Across Canada, public and private drug plans are increasingly using reference-based pricing policies to contain costs. Under reference-based pricing, drug plans reimburse the cost of the reference drug(s) in a medication class. Most often, this is the least expensive drug.
As patient advocates for more than 20 years, we are concerned these policy changes -- as past experience shows us -- will adversely affect thousands of patients and, in particular, our most vulnerable patient populations: the elderly and low-income.
Changing a stabilized patient's medication, strictly based on a government cost containment policy, is contrary to evidence-based medical practice. Patient organizations fully support a "patients first" approach, and so should governments. Policy should preserve and uphold the intent of a health care system to respect the complexity of therapy choices being made between patients and their physicians.
The B.C. experience with RDP
After the Reference Drug Program was introduced in British Columbia in 1995, patient groups got together and formed the Better Pharmacare Coalition. One of these patient groups, the Canadian Society of Intestinal Research, led a 2009 study that showed changing medication against doctor's orders, which B.C. PharmaCare predicted would preserve $42 million in the drug budget, actually cost the B.C. government $43 million more, a difference of $85 million over three years.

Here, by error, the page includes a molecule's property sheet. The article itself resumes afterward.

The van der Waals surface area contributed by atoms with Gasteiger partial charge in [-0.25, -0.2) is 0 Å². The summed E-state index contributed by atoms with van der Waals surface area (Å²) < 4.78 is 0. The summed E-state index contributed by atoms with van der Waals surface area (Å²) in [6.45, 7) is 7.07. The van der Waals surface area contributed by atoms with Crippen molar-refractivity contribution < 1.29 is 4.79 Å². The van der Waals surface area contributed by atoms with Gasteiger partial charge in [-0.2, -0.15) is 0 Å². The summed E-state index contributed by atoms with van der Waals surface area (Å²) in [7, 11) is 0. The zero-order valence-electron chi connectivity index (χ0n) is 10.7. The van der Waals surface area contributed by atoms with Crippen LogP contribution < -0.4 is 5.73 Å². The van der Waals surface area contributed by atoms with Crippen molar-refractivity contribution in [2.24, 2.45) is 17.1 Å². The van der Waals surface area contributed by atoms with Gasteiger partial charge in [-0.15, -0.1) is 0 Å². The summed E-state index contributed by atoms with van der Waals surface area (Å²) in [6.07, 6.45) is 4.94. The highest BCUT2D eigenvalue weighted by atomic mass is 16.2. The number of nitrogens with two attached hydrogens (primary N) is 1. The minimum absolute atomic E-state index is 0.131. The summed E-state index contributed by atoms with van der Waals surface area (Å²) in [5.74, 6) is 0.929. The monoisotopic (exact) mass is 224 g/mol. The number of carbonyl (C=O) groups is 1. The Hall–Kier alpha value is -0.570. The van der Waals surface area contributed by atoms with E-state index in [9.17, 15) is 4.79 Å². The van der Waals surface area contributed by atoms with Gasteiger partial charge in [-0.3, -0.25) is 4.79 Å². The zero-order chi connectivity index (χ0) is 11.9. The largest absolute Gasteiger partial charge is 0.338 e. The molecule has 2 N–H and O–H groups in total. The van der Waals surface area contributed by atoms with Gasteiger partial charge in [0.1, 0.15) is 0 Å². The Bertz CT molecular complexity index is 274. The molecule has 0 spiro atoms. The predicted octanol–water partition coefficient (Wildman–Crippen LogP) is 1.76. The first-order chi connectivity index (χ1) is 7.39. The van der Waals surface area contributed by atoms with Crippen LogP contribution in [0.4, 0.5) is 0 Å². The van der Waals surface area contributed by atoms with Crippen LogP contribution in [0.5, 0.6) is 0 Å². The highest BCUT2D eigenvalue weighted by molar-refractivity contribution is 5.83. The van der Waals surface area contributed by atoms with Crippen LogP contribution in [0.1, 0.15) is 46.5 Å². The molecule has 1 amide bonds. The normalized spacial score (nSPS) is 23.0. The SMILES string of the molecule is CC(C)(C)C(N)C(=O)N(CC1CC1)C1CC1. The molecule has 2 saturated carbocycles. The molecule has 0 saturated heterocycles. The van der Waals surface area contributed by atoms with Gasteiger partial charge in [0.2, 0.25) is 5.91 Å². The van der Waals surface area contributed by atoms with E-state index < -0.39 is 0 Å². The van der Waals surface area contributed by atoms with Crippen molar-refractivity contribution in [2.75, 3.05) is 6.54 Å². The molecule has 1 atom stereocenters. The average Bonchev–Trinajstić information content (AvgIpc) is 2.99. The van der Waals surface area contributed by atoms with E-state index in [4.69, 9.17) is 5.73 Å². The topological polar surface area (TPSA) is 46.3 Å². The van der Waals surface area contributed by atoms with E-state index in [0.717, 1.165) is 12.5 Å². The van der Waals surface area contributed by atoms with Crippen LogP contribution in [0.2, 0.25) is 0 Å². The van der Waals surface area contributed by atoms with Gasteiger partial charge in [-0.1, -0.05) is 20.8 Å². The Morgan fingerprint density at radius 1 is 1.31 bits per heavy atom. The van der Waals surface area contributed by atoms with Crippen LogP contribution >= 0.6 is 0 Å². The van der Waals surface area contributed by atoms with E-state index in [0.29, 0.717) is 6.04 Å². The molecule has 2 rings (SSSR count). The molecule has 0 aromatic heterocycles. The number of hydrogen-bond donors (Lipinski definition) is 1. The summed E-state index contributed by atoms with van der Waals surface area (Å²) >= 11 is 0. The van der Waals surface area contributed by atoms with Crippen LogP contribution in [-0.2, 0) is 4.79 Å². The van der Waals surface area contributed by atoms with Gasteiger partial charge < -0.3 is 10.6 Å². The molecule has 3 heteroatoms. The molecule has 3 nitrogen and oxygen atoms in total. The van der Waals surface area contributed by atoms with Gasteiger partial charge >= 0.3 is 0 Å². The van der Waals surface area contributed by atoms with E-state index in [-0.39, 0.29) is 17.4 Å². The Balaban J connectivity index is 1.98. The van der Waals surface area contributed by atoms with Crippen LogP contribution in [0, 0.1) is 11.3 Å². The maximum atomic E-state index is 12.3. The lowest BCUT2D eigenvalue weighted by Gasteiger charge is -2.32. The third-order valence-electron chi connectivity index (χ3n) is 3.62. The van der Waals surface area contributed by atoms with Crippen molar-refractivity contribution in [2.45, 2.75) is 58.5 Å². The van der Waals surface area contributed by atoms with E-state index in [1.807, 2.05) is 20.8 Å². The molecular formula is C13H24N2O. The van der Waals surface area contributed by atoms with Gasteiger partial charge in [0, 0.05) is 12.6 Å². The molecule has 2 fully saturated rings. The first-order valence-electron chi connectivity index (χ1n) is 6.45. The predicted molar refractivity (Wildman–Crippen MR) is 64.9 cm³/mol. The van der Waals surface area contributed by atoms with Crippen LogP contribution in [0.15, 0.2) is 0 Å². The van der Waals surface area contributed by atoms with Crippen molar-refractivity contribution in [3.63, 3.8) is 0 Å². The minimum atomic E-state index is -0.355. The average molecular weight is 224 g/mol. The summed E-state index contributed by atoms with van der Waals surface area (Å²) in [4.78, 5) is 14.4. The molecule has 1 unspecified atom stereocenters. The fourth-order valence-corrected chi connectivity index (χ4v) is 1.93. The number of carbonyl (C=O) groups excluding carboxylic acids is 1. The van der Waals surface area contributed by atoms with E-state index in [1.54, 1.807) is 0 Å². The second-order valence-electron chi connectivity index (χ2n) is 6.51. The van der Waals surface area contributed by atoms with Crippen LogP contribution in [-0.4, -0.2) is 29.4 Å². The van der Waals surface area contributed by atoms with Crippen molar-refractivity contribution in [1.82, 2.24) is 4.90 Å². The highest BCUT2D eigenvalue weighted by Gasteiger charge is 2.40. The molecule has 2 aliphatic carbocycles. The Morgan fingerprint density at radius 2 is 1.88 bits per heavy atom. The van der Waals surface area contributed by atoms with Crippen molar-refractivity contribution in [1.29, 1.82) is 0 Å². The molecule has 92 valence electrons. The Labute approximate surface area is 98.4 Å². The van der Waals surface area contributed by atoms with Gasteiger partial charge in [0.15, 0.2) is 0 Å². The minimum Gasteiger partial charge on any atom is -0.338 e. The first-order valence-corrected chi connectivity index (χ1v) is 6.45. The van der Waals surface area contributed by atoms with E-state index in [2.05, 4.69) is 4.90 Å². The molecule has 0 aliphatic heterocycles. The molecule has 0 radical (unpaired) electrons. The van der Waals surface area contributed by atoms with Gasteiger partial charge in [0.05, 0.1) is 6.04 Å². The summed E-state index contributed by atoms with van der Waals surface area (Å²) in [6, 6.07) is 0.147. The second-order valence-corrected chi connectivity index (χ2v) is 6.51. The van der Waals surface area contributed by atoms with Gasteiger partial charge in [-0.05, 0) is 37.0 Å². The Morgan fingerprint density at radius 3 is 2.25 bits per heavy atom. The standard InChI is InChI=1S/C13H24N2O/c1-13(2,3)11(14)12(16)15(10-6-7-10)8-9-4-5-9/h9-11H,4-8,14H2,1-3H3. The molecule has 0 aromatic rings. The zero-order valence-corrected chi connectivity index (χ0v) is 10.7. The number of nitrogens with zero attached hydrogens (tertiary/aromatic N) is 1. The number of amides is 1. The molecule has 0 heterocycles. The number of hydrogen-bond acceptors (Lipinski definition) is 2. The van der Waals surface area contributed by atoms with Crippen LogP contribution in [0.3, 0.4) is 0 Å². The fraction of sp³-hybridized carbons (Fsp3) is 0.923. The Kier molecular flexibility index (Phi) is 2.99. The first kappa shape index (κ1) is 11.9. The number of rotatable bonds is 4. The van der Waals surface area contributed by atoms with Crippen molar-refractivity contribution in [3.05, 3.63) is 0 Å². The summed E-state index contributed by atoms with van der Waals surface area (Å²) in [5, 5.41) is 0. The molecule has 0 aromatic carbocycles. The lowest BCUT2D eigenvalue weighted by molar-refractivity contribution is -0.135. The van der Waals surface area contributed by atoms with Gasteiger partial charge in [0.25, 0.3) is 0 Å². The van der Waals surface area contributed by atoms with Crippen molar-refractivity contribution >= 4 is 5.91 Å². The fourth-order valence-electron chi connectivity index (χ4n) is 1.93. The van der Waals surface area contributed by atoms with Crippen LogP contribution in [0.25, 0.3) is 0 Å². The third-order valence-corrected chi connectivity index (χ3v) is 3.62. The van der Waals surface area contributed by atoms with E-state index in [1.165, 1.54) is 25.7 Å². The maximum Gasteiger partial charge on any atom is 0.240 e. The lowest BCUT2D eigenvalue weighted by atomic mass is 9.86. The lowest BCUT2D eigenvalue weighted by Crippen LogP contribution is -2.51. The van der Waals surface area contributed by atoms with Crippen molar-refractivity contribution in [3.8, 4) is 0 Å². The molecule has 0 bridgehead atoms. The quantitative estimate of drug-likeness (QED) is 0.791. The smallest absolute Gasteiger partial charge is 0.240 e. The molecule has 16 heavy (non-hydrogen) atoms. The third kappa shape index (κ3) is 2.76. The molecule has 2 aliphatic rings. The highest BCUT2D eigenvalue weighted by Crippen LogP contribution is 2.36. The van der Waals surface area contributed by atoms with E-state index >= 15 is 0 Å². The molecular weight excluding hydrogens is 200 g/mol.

This policy resulted in an increase in the drug budget itself due to greater use of the cheaper (referenced) product, in many cases due to loss of response with the cheaper medicine. Patients ended up doubling up their prescriptions to get the effectiveness they had on the original medicine. Other, hidden costs were extra visits to the doctor and hospital emergency rooms, loss of adherence, new side effects, adverse reactions, and loss of or reduced disease control.
The B.C. government recently approved amendments that will expand the Reference Drug Program . In effect, government is deciding not just the price it will pay for a medicine, but which medicines physicians can prescribe, if eligible patients want B.C. PharmaCare to cover the cost.
We asked Insights West to conduct an online poll, which found British Columbians oppose expansion of the Reference Drug Program. A resounding 82 per cent are concerned that administrators of the B.C. PharmaCare program will be implementing a policy that tells physicians which medications they can prescribe for patients, even if it goes against physicians' opinions of the best care for their patients.
The poll also found that 76 per cent of British Columbians were concerned about changing B.C. PharmaCare's Reference Drug Program to specify a reference product that patients must take, or they will have to pay the difference out of pocket to stay on their current therapy. It is important to note that the concerns are higher among PharmaCare users and those with a history of chronic disease in their household.
Government needs to understand what doctors already know -- patients are unique and they cannot be treated with a cookie cutter policy approach. Governments should make every effort to meaningfully consult with patients when contemplating any change that will touch even one patient's life.
Gail Attara, CEO, Gastrointestinal Society and Member, Better Pharmacare Coalition, and
Cheryl Koehn, President, Arthritis Consumer Experts and Founding Member, Better Pharmacare Coalition
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